This is about what happened at the end of the game, though. The context is important here, but the actual play itself still boggles the mind to this day. Craig Kimbrel was on the mound in the ninth for his second inning of work after having allowed a run and three baserunners in the eighth. Kimbrel had been a mess all postseason, and that continued here. With a two-run lead, he walked three while recording a couple of outs, bringing Alex Bregman (arguably the Astros best player at the time) to the plate in a spot where a base hit could tie the game.
Bregman is the kind of player who is built for these spots, and Kimbrel had done nothing in the playoffs or in this specific game that gave confidence he could get it done. Sure enough, the Astros third baseman swung at the first pitch he saw and smashed it on a line into shallow left field. If Benintendi lets it fall in front of him, the play most fielders likely make here, Houston ties the game and the Red Sox have to hope for extras.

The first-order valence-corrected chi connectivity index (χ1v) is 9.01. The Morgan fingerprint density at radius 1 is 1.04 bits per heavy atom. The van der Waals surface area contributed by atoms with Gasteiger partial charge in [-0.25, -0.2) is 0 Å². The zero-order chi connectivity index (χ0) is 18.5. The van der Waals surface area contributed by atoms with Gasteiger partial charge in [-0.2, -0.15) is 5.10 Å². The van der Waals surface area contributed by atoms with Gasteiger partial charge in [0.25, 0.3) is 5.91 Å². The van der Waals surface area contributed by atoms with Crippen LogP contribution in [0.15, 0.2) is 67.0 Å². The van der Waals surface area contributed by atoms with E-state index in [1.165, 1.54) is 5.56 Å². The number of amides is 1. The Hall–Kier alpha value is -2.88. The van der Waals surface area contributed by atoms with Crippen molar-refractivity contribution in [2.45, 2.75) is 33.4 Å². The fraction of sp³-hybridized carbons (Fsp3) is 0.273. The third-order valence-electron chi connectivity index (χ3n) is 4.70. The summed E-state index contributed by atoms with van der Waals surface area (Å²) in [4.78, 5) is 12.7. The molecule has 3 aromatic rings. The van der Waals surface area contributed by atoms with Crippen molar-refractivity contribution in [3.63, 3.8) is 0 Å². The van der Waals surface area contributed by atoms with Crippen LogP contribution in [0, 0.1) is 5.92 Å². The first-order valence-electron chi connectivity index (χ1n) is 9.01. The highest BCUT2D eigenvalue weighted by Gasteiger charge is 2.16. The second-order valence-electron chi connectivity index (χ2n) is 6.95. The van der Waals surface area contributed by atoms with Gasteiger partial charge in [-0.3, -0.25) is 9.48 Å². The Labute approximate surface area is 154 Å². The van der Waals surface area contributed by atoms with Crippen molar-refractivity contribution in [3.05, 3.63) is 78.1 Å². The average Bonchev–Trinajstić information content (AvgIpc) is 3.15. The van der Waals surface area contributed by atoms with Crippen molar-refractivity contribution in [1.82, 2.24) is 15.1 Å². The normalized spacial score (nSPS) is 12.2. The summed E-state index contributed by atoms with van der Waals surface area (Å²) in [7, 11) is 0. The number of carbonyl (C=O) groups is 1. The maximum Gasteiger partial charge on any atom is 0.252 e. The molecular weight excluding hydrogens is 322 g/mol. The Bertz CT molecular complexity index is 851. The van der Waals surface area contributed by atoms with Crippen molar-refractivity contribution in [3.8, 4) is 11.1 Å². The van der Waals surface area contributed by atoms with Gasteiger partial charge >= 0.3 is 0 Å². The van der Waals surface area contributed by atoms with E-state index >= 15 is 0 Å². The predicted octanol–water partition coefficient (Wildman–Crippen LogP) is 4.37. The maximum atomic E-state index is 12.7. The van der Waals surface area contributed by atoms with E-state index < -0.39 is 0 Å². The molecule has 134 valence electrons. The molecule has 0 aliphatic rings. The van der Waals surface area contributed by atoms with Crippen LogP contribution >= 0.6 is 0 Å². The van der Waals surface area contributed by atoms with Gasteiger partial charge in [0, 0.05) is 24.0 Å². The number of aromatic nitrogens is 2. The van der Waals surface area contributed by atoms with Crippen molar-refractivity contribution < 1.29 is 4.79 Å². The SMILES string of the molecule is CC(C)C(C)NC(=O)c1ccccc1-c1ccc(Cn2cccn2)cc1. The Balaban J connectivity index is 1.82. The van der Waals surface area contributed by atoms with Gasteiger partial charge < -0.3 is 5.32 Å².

That’s not what happened, of course. Benintendi took a couple of steps and went for the dive, a truly insane decision. I don’t mean that in a bad way, either, and in a split second decision like this you don’t have time to run through all of the possibilities. Think about it, though. The Red Sox were rolling after a Game One loss. If Benintendi misses here, there’s no question all three runners score for Houston and the series is ties on two. As we know, none of that happens. Benintendi dives, catches it, and comes up screaming in pure elation.
We know what happened after that. The Red Sox won Game Five thanks to a huge David Price performance, then went on to win the World Series in five more games. Every series had its own magical moment and the entire season was filled with great times, but the singular play that will define that season and that postseason run is The Catch from Benintendi. I know Dwight Clark already owns that moniker, but if any play in any sport is going to take it over, it’s this one.